Smart Money: Between Digital Money And Smart Contracts
Cryptocurrency pioneer Alexander Chepurnoy, aka kushti, will come to Bitcoin Wednesday on 1 May, 2019 to talk about smart contract innovation. Alexander has been involved with Bitcoin since 2011 and has been developing cryptocurrency-related software since early 2013. He used to be a NXT core developer, a smartcontract.com co-founder, and then a research fellow at IOHK. He has co-authored a dozen research papers on blockchain tech, most of which have appeared in in peer-reviewed publications and has a degree from Saint Petersburg National Research University (ITMO). He is now a Core Developer for a new cryptocurrency, Ergo.
Bitcoin, the world’s first cryptocurrency, brought three major breakthroughs to money as we previously knew it. In the first place, Bitcoin has a permanent transaction log that is maintained via consensus in a permissionless decentralized network. This log is an accurate representation of the transaction history of the network as long as a majority of proof-of-work solvers are honest. In the second place, Bitcoin is arguably the Internet’s first scarce digital resource, a new kind of financial asset. In the thirdd place, Bitcoin introduced programmability for money so that digital transactions can be governed by rules set down in a script. In order to spend the bitcoins protected by a script, the user would have to provide a specific input.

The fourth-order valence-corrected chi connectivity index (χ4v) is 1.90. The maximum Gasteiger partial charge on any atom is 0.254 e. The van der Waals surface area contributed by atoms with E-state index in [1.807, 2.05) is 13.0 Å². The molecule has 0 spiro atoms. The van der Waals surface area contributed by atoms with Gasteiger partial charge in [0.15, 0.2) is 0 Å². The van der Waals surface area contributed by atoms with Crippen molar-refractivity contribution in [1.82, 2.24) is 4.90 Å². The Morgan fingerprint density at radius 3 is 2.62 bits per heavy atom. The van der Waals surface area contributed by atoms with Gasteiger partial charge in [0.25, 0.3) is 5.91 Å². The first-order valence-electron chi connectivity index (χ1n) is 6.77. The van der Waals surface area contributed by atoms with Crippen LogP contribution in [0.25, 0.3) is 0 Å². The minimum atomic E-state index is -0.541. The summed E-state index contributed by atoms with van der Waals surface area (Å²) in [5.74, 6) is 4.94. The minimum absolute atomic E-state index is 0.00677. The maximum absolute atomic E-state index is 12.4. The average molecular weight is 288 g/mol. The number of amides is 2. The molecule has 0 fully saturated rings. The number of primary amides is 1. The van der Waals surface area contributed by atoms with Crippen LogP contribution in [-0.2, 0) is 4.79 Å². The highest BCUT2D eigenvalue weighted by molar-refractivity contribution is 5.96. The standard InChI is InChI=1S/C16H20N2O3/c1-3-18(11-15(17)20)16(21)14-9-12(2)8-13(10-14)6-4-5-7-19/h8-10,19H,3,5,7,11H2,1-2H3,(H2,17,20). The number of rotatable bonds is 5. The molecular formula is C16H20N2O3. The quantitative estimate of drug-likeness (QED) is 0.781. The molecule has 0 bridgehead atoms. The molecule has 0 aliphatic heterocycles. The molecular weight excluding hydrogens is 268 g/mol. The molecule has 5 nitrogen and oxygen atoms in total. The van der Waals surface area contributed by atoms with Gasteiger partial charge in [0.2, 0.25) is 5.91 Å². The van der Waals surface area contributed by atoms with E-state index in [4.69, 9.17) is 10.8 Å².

Over time we have come to realize that Bitcoin’s scripting capabilities are limited, and therefore, alternative feature-rich cryptocurrencies have emerged, with Ethereum being the most popular. Ethereum is a smart contract platform in which a specific smart contract is a self-executing entity that can be controlled by code. However, its abundance of features leads to issues with security and scalability.
Alexander proposes a third approach to smart contracts, a return to Bitcoin’s digital coins, but with small additions that potentially cover 99% of Ethereum’s actual use-cases. This solution has minimal overhead, meaning no new scalability problems in comparison to Bitcoin, with the ability to operate many useful applications, such as crowdfunding, ICOs and STOs and local exchange trading. This approach is taken with the Ergo cryptocurrency. Its blockchain features a block size of just 512 Kb at the moment of launch with two minutes between blocks, but could be re-adjusted via voting by mining; if more than 50% of the miners vote for it during a voting epoch (of 1024 blocks), then the block size can be increased in the next epoch by 1%.
Submit your review